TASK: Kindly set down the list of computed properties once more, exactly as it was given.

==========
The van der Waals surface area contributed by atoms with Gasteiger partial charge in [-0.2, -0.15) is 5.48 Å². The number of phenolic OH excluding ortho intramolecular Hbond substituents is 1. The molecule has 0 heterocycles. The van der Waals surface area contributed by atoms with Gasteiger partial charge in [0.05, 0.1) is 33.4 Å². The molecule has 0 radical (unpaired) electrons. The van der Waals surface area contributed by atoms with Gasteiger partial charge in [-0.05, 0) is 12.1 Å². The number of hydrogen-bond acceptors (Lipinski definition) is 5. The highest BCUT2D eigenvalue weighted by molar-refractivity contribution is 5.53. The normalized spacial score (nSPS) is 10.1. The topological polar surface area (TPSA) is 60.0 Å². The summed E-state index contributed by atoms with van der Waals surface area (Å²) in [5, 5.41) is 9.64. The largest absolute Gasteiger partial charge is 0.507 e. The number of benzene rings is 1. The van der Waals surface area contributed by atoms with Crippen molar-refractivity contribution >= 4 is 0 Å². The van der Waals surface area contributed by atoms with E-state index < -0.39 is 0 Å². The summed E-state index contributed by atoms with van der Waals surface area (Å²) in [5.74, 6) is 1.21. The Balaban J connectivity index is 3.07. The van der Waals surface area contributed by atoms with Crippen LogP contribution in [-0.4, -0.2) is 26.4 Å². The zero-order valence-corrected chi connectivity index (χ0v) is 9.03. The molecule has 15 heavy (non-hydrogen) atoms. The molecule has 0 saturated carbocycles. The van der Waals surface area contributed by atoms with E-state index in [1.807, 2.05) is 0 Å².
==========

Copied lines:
The van der Waals surface area contributed by atoms with Gasteiger partial charge in [-0.2, -0.15) is 5.48 Å². The number of phenolic OH excluding ortho intramolecular Hbond substituents is 1. The molecule has 0 heterocycles. The van der Waals surface area contributed by atoms with Gasteiger partial charge in [0.05, 0.1) is 33.4 Å². The molecule has 0 radical (unpaired) electrons. The van der Waals surface area contributed by atoms with Gasteiger partial charge in [-0.05, 0) is 12.1 Å². The number of hydrogen-bond acceptors (Lipinski definition) is 5. The highest BCUT2D eigenvalue weighted by molar-refractivity contribution is 5.53. The normalized spacial score (nSPS) is 10.1. The topological polar surface area (TPSA) is 60.0 Å². The summed E-state index contributed by atoms with van der Waals surface area (Å²) in [5, 5.41) is 9.64. The largest absolute Gasteiger partial charge is 0.507 e. The number of benzene rings is 1. The van der Waals surface area contributed by atoms with Crippen molar-refractivity contribution >= 4 is 0 Å². The van der Waals surface area contributed by atoms with E-state index < -0.39 is 0 Å². The summed E-state index contributed by atoms with van der Waals surface area (Å²) in [5.74, 6) is 1.21. The Balaban J connectivity index is 3.07. The van der Waals surface area contributed by atoms with Crippen LogP contribution in [-0.4, -0.2) is 26.4 Å². The zero-order valence-corrected chi connectivity index (χ0v) is 9.03. The molecule has 15 heavy (non-hydrogen) atoms. The molecule has 0 saturated carbocycles. The van der Waals surface area contributed by atoms with E-state index in [1.807, 2.05) is 0 Å².